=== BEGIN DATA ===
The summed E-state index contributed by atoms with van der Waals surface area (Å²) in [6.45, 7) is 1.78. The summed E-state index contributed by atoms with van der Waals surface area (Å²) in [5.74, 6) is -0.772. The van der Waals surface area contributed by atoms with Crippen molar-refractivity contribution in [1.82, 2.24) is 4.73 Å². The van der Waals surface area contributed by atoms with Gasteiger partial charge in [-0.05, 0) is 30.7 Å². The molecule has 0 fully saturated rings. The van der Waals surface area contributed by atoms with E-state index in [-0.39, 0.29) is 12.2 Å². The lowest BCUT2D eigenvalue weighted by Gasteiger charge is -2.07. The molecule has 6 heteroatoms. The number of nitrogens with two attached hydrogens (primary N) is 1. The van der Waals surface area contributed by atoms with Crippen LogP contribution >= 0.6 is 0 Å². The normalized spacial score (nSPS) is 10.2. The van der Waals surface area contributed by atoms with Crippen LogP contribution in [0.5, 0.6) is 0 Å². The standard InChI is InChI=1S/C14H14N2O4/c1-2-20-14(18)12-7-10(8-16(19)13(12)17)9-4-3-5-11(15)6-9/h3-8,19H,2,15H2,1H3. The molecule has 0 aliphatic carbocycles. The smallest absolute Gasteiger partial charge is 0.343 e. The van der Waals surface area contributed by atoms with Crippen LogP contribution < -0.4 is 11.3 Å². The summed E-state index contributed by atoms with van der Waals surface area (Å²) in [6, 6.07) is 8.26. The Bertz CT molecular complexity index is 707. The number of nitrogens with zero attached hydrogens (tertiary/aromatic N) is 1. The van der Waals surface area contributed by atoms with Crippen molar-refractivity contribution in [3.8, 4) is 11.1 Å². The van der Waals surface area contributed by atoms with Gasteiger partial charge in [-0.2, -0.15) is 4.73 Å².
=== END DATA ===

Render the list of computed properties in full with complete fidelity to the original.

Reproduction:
The summed E-state index contributed by atoms with van der Waals surface area (Å²) in [6.45, 7) is 1.78. The summed E-state index contributed by atoms with van der Waals surface area (Å²) in [5.74, 6) is -0.772. The van der Waals surface area contributed by atoms with Crippen molar-refractivity contribution in [1.82, 2.24) is 4.73 Å². The van der Waals surface area contributed by atoms with Gasteiger partial charge in [-0.05, 0) is 30.7 Å². The molecule has 0 fully saturated rings. The van der Waals surface area contributed by atoms with E-state index in [-0.39, 0.29) is 12.2 Å². The lowest BCUT2D eigenvalue weighted by Gasteiger charge is -2.07. The molecule has 6 heteroatoms. The number of nitrogens with two attached hydrogens (primary N) is 1. The van der Waals surface area contributed by atoms with Crippen LogP contribution >= 0.6 is 0 Å². The normalized spacial score (nSPS) is 10.2. The van der Waals surface area contributed by atoms with Crippen LogP contribution in [0.5, 0.6) is 0 Å². The standard InChI is InChI=1S/C14H14N2O4/c1-2-20-14(18)12-7-10(8-16(19)13(12)17)9-4-3-5-11(15)6-9/h3-8,19H,2,15H2,1H3. The molecule has 0 aliphatic carbocycles. The smallest absolute Gasteiger partial charge is 0.343 e. The van der Waals surface area contributed by atoms with Crippen LogP contribution < -0.4 is 11.3 Å². The summed E-state index contributed by atoms with van der Waals surface area (Å²) in [6, 6.07) is 8.26. The Bertz CT molecular complexity index is 707. The number of nitrogens with zero attached hydrogens (tertiary/aromatic N) is 1. The van der Waals surface area contributed by atoms with Crippen molar-refractivity contribution in [3.8, 4) is 11.1 Å². The van der Waals surface area contributed by atoms with Gasteiger partial charge in [-0.2, -0.15) is 4.73 Å².